Should kids with attention-deficit/hyperactivity disorder (ADHD) play sports? Of course! If you have questions about whether your child is physically healthy enough to play a particular sport, consult with their pediatrician. While some features of ADHD my pose challenges, generally speaking, kids with ADHD are able to play sports.
What difficulties might children with ADHD experience in sports? While not an exhaustive list, the most common challenges include:
Attention regulation: These kids may be more distractible during practices/competitions and lose track of their athletic responsibilities (examples: missing a fly ball due to kicking dandelions in the outfield; joking with a teammate and missing coach instructions).
Motivation/persistence: This tends to become more problematic as kids progress in sports and less importance is placed on all activities being “fun.” As practices become more repetitive, physically strenuous and focus on improving particular skill deficits, children with ADHD may become disengaged and want to stop participating (examples: not wanting to practice individually between organized events; complaining about attending practice and only wanting to play actual games; resistance to engaging in conditioning activities).
Emotional regulation: ADHD-related impulsivity can extend to the child’s emotions. Thus, kids with ADHD are often prone to being easily frustrated, losing their temper, or crying (example: yelling at a teammate who didn’t pass the ball; crying after missing a shot).
Note: All of these issues are – to some extent – typical of children of certain ages). However, children with ADHD may experience these issues more frequently and persistently than peers.
Why should kids with ADHD play organized sports? Generally for the same reasons other kids play sports!
Sports can provide physical exercise, often in a setting that is supervised by an adult. This is especially important given research suggesting that children with ADHD are more likely to suffer from obesity, which also places them at higher risk for adult health problems.
Sports can provide opportunities for positive social interactions. Children with ADHD are often rejected by peers due to their behaviors, though research also indicates that kids with ADHD may overestimate the quality of these relationships. Participation in a shared, structured activity can contribute to more successful social interactions and the development of friendships, particularly for children that struggle in unstructured social interactions (e.g., recess, the lunch room, neighborhood play).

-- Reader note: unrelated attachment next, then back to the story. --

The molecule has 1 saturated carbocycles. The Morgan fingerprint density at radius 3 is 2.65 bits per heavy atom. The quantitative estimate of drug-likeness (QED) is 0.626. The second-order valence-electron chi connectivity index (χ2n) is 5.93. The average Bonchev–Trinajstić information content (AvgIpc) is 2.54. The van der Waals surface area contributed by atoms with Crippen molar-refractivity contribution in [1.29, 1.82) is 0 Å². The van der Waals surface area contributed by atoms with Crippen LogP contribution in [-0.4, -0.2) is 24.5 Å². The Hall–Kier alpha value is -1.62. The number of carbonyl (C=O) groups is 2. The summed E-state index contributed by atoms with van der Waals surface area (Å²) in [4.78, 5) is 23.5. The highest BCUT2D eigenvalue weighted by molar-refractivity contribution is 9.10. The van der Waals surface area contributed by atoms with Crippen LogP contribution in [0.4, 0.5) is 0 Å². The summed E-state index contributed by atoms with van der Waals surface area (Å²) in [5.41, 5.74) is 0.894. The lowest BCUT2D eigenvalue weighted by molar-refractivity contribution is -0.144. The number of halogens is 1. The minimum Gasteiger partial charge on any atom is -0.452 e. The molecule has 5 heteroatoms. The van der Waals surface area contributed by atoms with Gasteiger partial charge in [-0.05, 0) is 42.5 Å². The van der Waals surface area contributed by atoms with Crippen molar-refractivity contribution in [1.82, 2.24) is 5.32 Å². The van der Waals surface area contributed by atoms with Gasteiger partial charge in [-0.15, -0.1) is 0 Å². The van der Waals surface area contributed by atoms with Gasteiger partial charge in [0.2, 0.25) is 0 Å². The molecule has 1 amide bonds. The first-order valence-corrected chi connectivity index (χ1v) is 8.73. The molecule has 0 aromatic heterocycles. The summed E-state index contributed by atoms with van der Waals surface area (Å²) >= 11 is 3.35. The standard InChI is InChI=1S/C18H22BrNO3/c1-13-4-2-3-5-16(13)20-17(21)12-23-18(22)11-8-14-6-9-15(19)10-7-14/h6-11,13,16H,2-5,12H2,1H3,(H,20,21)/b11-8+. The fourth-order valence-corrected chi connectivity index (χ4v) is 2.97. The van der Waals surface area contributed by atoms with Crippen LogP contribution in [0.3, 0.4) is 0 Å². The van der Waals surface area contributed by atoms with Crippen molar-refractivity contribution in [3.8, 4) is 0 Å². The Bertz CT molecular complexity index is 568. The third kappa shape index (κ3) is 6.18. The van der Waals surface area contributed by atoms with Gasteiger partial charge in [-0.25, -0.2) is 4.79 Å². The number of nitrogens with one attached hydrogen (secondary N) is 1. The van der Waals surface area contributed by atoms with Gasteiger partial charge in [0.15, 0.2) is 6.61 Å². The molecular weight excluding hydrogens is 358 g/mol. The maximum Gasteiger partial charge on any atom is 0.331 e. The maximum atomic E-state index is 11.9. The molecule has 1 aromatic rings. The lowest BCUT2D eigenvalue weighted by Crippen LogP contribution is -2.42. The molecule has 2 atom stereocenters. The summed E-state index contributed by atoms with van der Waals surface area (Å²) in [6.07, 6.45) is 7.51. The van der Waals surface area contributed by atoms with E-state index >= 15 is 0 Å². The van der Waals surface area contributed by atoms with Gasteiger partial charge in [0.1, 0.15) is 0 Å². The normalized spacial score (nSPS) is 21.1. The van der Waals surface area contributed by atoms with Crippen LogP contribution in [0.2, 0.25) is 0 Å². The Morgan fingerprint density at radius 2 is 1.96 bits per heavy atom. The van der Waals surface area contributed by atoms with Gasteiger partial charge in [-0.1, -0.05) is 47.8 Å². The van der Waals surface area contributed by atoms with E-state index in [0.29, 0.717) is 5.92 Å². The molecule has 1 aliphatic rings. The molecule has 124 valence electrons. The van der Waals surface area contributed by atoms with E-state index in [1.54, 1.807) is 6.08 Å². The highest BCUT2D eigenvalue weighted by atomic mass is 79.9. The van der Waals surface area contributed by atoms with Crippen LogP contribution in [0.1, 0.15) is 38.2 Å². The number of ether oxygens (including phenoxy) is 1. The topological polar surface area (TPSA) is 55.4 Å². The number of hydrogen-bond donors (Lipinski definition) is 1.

Sports can provide opportunities for children to develop other talents and interests. Children with ADHD often experience academic difficulties; sports can provide opportunities to be successful in other areas, fostering positive self-esteem and sometimes keeping adolescents more invested in school. Of course, the same can be said for a range of other non-academic activities, including participation in the arts and youth groups (e.g., school clubs, Scouts, church groups).
Are some sports better for kids with ADHD? There is no good evidence suggesting kids with ADHD should be steered into certain sports, either because they are more likely to be successful, or because the sport will provide them with some additional benefit.
For example, science does not support the idea that martial arts participation is better for kids with ADHD than, say, basketball or soccer. It is important to note that ADHD tends to cause more problems in situations in which the child finds the activity to be boring or difficult. For this reason, the best sport for a child with ADHD is likely to be one they enjoy and for which they have some natural talent.
Are individual or group sports a better fit? There is no rule, as this likely depends on your child’s interests and needs, as well as your purpose for involving your child in sports. Individual sports and/or individual coaching may be better for a child who is easily distracted in group settings or who needs frequent feedback from a coach to maintain engagement, though this may mean losing out on the positive experience of interacting with peers in a team setting. Even participation in an individual sport (e.g., being a member of a swim or tennis team) may offer increased opportunities for positive peer interactions.
Ben Fields, PhD, MEd, is a clinical psychologist at Nationwide Children’s Hospital. His primary clinical interests include assessment and treatment of Attention-Deficit/Hyperactivity Disorder (ADHD) and learning disorders, as well as parent behavior management training for disruptive behavior disorders.
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